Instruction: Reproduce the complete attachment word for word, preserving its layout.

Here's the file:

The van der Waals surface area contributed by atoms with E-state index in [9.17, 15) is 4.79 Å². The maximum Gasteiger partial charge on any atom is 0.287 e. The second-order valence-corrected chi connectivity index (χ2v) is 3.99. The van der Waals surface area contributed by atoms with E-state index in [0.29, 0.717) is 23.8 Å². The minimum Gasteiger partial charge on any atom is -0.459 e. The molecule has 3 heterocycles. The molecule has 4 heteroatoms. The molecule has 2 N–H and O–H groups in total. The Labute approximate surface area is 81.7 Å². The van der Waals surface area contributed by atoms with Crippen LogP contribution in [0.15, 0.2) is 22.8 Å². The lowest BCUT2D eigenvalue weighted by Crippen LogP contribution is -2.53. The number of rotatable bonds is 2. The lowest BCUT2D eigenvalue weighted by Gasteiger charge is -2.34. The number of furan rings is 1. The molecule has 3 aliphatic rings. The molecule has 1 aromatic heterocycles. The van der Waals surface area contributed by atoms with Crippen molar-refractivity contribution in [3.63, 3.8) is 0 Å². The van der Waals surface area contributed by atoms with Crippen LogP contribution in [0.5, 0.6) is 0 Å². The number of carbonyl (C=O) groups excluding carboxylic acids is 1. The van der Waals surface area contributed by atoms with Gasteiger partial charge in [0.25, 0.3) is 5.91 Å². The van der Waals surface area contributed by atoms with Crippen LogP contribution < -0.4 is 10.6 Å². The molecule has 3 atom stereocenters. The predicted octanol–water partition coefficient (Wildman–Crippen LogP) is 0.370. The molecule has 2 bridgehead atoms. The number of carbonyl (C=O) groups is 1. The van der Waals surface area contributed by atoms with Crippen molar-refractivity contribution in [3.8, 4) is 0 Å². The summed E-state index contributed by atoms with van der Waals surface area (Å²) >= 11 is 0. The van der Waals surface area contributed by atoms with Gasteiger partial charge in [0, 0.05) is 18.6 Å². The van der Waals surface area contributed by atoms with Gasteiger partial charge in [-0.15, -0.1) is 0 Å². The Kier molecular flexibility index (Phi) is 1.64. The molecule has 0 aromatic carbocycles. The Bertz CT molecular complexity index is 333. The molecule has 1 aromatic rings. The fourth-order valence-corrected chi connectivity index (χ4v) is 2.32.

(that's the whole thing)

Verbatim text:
The van der Waals surface area contributed by atoms with E-state index in [9.17, 15) is 4.79 Å². The maximum Gasteiger partial charge on any atom is 0.287 e. The second-order valence-corrected chi connectivity index (χ2v) is 3.99. The van der Waals surface area contributed by atoms with E-state index in [0.29, 0.717) is 23.8 Å². The minimum Gasteiger partial charge on any atom is -0.459 e. The molecule has 3 heterocycles. The molecule has 4 heteroatoms. The molecule has 2 N–H and O–H groups in total. The Labute approximate surface area is 81.7 Å². The van der Waals surface area contributed by atoms with Crippen LogP contribution in [0.15, 0.2) is 22.8 Å². The lowest BCUT2D eigenvalue weighted by Crippen LogP contribution is -2.53. The number of rotatable bonds is 2. The lowest BCUT2D eigenvalue weighted by Gasteiger charge is -2.34. The number of furan rings is 1. The molecule has 3 aliphatic rings. The molecule has 1 aromatic heterocycles. The van der Waals surface area contributed by atoms with Crippen molar-refractivity contribution in [3.63, 3.8) is 0 Å². The van der Waals surface area contributed by atoms with Crippen LogP contribution in [0.5, 0.6) is 0 Å². The number of carbonyl (C=O) groups excluding carboxylic acids is 1. The van der Waals surface area contributed by atoms with Gasteiger partial charge in [0.25, 0.3) is 5.91 Å². The van der Waals surface area contributed by atoms with Crippen LogP contribution < -0.4 is 10.6 Å². The molecule has 3 atom stereocenters. The predicted octanol–water partition coefficient (Wildman–Crippen LogP) is 0.370. The molecule has 2 bridgehead atoms. The number of carbonyl (C=O) groups is 1. The van der Waals surface area contributed by atoms with Crippen molar-refractivity contribution in [3.8, 4) is 0 Å². The summed E-state index contributed by atoms with van der Waals surface area (Å²) >= 11 is 0. The van der Waals surface area contributed by atoms with Gasteiger partial charge in [0, 0.05) is 18.6 Å². The van der Waals surface area contributed by atoms with Gasteiger partial charge in [-0.15, -0.1) is 0 Å². The Kier molecular flexibility index (Phi) is 1.64. The molecule has 0 aromatic carbocycles. The Bertz CT molecular complexity index is 333. The molecule has 1 aromatic rings. The fourth-order valence-corrected chi connectivity index (χ4v) is 2.32.